MEANWHILE IN CRAZY LAND. I have no idea what the provenance of the documents Bill Kristol is quoting here is exactly supposed to be, but they definitely don't show what he seems to think they show. What's going on here, plainly, is that Saddam Hussein was making plans for irregular warfare, possibly including terrorism, as contingency plans to be used in response to an American invasion, not that Saddam was plotting unprovoked terrorist attacks on the United States.

--Matthew Yglesias

THE VIRTUES OF...

THE VIRTUES OF OBSTRUCTION. Over e-mail, Midterm Madness contributor Ben Adler has a smart response to my earlier post on Sebastian Mallaby:

SO DO SOMETHING...

SO DO SOMETHING ABOUT IT. There's little more annoying in modern punditry than on-the-other-handism, that irksome little quirk that causes professional pundits to sully perfectly sound columns by ending their focused critiques with indiscriminate, incoherent sprays of blame. Today's example? Sebastian Mallaby, who concisely dismantles the modern GOP's contempt for governance and then, out of nowhere, ruins it with a meaningless, inaccurate shot at the Democrats.

LIFE DECLINES TO...

LIFE DECLINES TO IMITATE ART. Reading the West Wing piece Mike linked to, I stumbled across this tidbit I'd not known:

On that score, Mr. Sheen was offered an opportunity to see how his character's appeal would play in a real-life campaign. Not long ago, he said, he was approached by Democratic Party representatives from his native state, Ohio, to see if he would be interested in running for the United States Senate after he left the show. Though he would have had little trouble drafting a campaign platform � he is a fierce opponent of nuclear power and the war in Iraq, and a champion of human rights � he turned them down.

THE EXECUTIVE COMPENSATION...

THE EXECUTIVE COMPENSATION RACKET. Direct compensation for top CEO's went up by "only" 16 percent in 2005 after a more robust 41 percent in 2004. By comparison, median wages increased 3.2 percent in 2005 and somewhat less than that in 2004. Obviously, this is due to a dramatic acceleration in CEO productivity, catapulting the value of the top suits to ever-higher multiples of the value of the rest of us. Maybe. Well, actually, definitely not.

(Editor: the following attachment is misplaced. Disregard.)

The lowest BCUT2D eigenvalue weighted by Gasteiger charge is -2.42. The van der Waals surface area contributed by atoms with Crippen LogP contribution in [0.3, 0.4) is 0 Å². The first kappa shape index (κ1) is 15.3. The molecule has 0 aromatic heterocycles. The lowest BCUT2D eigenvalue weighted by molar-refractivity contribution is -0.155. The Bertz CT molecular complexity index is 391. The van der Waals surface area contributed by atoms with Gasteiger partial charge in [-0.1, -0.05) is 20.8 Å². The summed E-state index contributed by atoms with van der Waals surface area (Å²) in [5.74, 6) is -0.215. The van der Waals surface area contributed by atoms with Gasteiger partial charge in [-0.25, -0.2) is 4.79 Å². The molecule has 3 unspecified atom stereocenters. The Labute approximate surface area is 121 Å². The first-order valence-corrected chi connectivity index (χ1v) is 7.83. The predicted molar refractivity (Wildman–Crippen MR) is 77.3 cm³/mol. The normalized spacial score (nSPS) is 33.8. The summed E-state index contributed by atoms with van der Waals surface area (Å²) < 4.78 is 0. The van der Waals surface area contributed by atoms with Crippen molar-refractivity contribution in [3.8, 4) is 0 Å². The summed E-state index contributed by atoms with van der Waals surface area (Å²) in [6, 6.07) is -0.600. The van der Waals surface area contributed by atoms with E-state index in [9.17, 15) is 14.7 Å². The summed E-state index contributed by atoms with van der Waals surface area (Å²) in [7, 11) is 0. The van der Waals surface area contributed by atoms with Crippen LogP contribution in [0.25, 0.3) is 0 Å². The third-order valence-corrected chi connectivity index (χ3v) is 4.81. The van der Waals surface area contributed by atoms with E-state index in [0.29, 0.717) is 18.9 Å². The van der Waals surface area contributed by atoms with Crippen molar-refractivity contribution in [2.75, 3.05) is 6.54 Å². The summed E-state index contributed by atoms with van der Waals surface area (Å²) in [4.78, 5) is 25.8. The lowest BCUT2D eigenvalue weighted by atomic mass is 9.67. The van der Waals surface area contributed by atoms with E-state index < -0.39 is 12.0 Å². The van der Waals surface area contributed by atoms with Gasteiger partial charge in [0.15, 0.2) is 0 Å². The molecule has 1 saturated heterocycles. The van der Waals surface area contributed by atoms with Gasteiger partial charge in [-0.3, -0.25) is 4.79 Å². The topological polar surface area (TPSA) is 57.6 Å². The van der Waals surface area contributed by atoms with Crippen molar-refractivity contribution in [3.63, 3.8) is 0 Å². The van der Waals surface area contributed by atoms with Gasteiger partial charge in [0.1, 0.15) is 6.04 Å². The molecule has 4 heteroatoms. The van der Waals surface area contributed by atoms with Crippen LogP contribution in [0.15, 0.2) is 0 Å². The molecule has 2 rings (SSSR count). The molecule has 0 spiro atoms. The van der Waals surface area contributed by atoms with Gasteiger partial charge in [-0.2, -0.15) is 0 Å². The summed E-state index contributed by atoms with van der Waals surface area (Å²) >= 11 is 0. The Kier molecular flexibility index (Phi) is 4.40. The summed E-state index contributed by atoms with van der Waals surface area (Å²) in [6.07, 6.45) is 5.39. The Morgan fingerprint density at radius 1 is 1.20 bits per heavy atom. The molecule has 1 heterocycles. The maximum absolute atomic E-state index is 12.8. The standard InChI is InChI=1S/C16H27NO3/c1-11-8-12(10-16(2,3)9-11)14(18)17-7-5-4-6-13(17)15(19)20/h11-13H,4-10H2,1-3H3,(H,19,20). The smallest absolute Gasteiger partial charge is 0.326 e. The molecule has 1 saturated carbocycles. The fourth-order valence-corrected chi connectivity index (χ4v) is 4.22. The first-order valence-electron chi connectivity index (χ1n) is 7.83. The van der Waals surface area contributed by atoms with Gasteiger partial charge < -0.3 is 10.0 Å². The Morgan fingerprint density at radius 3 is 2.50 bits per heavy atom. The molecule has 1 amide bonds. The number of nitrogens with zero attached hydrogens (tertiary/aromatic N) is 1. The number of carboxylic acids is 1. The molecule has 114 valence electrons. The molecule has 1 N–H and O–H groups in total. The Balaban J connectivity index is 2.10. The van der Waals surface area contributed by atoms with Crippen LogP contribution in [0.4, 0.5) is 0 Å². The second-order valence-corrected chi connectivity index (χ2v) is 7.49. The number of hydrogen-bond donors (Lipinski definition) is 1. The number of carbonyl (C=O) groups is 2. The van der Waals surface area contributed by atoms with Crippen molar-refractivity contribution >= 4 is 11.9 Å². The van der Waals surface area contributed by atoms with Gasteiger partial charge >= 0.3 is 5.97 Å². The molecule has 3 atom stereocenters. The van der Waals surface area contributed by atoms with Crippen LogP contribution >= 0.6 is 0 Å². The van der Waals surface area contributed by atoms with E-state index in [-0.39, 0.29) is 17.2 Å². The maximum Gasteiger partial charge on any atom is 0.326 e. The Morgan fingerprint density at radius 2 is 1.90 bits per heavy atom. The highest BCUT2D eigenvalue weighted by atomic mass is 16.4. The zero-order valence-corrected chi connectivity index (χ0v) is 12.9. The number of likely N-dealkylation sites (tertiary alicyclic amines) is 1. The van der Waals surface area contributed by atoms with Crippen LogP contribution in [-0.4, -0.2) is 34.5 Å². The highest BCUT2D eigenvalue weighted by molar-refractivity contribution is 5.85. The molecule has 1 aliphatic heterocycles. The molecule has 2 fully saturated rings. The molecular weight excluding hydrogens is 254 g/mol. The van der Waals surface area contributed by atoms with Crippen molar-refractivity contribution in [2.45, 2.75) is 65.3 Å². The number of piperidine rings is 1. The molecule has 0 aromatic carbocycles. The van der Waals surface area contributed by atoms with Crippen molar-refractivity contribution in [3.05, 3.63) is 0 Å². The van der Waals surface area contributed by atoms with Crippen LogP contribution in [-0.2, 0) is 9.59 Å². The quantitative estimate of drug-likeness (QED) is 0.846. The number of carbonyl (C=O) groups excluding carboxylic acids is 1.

HALFWAY HOME. As...

HALFWAY HOME. As I had predicted, Matt Santos won the presidency last night on The West Wing, eking out a surprise win in Nevada. Now the stage is set for the completion of my prediction, the more interesting second part: Santos, in the wake of Leo McGarry�s death, names Arnold Vinick as his national unity vice-president.

TRUTH AND CONSEQUENCES....

TRUTH AND CONSEQUENCES. We learn in today's Washington Post that the military is running a covert propaganda campaign aimed at exaggerating the importance of Abu Musab al-Zarqawi in particular and al Qaeda in general in Iraq. In theory this is supposed to be aimed at Iraqis (which is legal), but in practice it seems to have been partially aimed at Americans (which is illegal), and as we saw with the last covert propaganda story, the distinction is pretty meaningless in the contemporary world.

THE NERD PATROL...

THE NERD PATROL GETS RICH. This isn't necessarily surprising, but it's nice nonetheless. A recent study analyzing government funding for scientific research found higher returns than previously thought, with grateful scientists filing patents and founding start-ups at a surprisingly rapid clip. That's instructive, as the primary driver of this bit of economic growth is the National Institute of Heath, which has seen its funding stagnate during the Bush era, in stark contrast to the 250 percent increase of the Clinton years.